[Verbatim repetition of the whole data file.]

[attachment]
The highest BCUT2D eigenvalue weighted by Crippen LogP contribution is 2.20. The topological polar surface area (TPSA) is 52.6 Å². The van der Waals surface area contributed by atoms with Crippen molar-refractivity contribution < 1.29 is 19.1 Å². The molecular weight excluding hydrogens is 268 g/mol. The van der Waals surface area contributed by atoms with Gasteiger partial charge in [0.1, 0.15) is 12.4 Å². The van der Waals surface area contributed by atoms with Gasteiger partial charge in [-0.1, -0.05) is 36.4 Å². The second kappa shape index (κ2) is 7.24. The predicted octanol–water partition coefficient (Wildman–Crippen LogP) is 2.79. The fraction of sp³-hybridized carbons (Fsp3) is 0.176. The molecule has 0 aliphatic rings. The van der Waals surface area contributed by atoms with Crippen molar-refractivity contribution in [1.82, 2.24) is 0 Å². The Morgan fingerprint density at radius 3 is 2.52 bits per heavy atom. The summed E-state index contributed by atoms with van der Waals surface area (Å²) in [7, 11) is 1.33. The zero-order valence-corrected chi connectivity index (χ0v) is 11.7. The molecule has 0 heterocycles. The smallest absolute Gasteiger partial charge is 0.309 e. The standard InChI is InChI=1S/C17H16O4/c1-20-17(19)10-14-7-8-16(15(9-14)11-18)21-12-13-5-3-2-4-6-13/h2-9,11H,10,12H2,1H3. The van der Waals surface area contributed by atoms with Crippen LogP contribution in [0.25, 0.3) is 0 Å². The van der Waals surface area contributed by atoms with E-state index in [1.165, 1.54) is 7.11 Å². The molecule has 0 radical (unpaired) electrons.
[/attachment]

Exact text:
The highest BCUT2D eigenvalue weighted by Crippen LogP contribution is 2.20. The topological polar surface area (TPSA) is 52.6 Å². The van der Waals surface area contributed by atoms with Crippen molar-refractivity contribution < 1.29 is 19.1 Å². The molecular weight excluding hydrogens is 268 g/mol. The van der Waals surface area contributed by atoms with Gasteiger partial charge in [0.1, 0.15) is 12.4 Å². The van der Waals surface area contributed by atoms with Gasteiger partial charge in [-0.1, -0.05) is 36.4 Å². The second kappa shape index (κ2) is 7.24. The predicted octanol–water partition coefficient (Wildman–Crippen LogP) is 2.79. The fraction of sp³-hybridized carbons (Fsp3) is 0.176. The molecule has 0 aliphatic rings. The van der Waals surface area contributed by atoms with Crippen molar-refractivity contribution in [1.82, 2.24) is 0 Å². The Morgan fingerprint density at radius 3 is 2.52 bits per heavy atom. The summed E-state index contributed by atoms with van der Waals surface area (Å²) in [7, 11) is 1.33. The zero-order valence-corrected chi connectivity index (χ0v) is 11.7. The molecule has 0 heterocycles. The smallest absolute Gasteiger partial charge is 0.309 e. The standard InChI is InChI=1S/C17H16O4/c1-20-17(19)10-14-7-8-16(15(9-14)11-18)21-12-13-5-3-2-4-6-13/h2-9,11H,10,12H2,1H3. The van der Waals surface area contributed by atoms with Crippen LogP contribution in [0.25, 0.3) is 0 Å². The van der Waals surface area contributed by atoms with E-state index in [1.165, 1.54) is 7.11 Å². The molecule has 0 radical (unpaired) electrons.